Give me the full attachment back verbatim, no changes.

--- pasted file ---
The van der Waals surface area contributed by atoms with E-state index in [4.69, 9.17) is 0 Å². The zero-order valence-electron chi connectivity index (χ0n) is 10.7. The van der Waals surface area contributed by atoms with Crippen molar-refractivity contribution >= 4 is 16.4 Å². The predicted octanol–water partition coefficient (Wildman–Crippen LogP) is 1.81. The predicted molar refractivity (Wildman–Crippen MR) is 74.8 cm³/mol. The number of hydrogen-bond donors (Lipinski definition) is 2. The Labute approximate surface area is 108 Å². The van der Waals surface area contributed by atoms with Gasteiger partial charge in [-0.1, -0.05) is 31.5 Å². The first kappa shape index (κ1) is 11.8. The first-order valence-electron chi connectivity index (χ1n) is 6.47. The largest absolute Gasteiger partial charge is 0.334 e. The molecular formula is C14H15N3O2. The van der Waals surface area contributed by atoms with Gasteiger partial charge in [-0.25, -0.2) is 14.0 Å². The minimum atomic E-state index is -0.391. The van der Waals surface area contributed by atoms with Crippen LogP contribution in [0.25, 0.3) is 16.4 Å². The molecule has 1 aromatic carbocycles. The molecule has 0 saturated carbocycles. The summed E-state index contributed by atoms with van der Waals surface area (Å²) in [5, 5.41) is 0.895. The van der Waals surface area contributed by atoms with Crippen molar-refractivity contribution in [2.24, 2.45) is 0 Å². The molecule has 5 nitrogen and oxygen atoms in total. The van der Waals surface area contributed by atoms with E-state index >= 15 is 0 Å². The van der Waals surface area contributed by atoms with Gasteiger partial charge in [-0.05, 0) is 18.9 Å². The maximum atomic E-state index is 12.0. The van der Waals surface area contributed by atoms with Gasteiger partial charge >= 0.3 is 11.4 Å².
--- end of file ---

The van der Waals surface area contributed by atoms with E-state index in [4.69, 9.17) is 0 Å². The zero-order valence-electron chi connectivity index (χ0n) is 10.7. The van der Waals surface area contributed by atoms with Crippen molar-refractivity contribution >= 4 is 16.4 Å². The predicted octanol–water partition coefficient (Wildman–Crippen LogP) is 1.81. The predicted molar refractivity (Wildman–Crippen MR) is 74.8 cm³/mol. The number of hydrogen-bond donors (Lipinski definition) is 2. The Labute approximate surface area is 108 Å². The van der Waals surface area contributed by atoms with Gasteiger partial charge in [-0.1, -0.05) is 31.5 Å². The first kappa shape index (κ1) is 11.8. The first-order valence-electron chi connectivity index (χ1n) is 6.47. The largest absolute Gasteiger partial charge is 0.334 e. The molecular formula is C14H15N3O2. The van der Waals surface area contributed by atoms with Gasteiger partial charge in [-0.25, -0.2) is 14.0 Å². The minimum atomic E-state index is -0.391. The van der Waals surface area contributed by atoms with Crippen LogP contribution in [0.25, 0.3) is 16.4 Å². The molecule has 1 aromatic carbocycles. The molecule has 0 saturated carbocycles. The summed E-state index contributed by atoms with van der Waals surface area (Å²) in [5, 5.41) is 0.895. The van der Waals surface area contributed by atoms with Crippen molar-refractivity contribution in [2.24, 2.45) is 0 Å². The molecule has 5 nitrogen and oxygen atoms in total. The van der Waals surface area contributed by atoms with E-state index >= 15 is 0 Å². The van der Waals surface area contributed by atoms with Gasteiger partial charge in [-0.05, 0) is 18.9 Å². The maximum atomic E-state index is 12.0. The van der Waals surface area contributed by atoms with Gasteiger partial charge >= 0.3 is 11.4 Å².